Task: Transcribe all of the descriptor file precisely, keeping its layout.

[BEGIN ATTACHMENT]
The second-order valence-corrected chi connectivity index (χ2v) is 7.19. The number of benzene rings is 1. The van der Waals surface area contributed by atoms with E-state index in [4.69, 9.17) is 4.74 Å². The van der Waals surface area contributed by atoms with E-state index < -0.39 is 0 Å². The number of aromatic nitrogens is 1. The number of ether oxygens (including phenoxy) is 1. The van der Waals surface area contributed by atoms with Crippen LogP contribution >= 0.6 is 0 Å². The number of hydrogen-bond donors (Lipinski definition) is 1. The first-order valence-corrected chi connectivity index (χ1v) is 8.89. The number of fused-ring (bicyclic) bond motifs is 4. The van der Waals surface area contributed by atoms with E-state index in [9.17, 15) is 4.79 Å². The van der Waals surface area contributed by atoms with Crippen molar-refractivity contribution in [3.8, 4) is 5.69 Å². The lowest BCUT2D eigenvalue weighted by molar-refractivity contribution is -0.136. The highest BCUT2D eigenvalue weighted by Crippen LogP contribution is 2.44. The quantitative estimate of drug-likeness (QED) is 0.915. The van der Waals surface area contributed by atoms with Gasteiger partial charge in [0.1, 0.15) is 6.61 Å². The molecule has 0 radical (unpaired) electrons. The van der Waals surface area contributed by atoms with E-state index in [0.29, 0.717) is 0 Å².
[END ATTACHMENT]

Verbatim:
The second-order valence-corrected chi connectivity index (χ2v) is 7.19. The number of benzene rings is 1. The van der Waals surface area contributed by atoms with E-state index in [4.69, 9.17) is 4.74 Å². The van der Waals surface area contributed by atoms with E-state index < -0.39 is 0 Å². The number of aromatic nitrogens is 1. The number of ether oxygens (including phenoxy) is 1. The van der Waals surface area contributed by atoms with Crippen LogP contribution >= 0.6 is 0 Å². The number of hydrogen-bond donors (Lipinski definition) is 1. The first-order valence-corrected chi connectivity index (χ1v) is 8.89. The number of fused-ring (bicyclic) bond motifs is 4. The van der Waals surface area contributed by atoms with E-state index in [9.17, 15) is 4.79 Å². The van der Waals surface area contributed by atoms with Crippen molar-refractivity contribution in [3.8, 4) is 5.69 Å². The lowest BCUT2D eigenvalue weighted by molar-refractivity contribution is -0.136. The highest BCUT2D eigenvalue weighted by Crippen LogP contribution is 2.44. The quantitative estimate of drug-likeness (QED) is 0.915. The van der Waals surface area contributed by atoms with Gasteiger partial charge in [0.1, 0.15) is 6.61 Å². The molecule has 0 radical (unpaired) electrons. The van der Waals surface area contributed by atoms with E-state index in [0.29, 0.717) is 0 Å².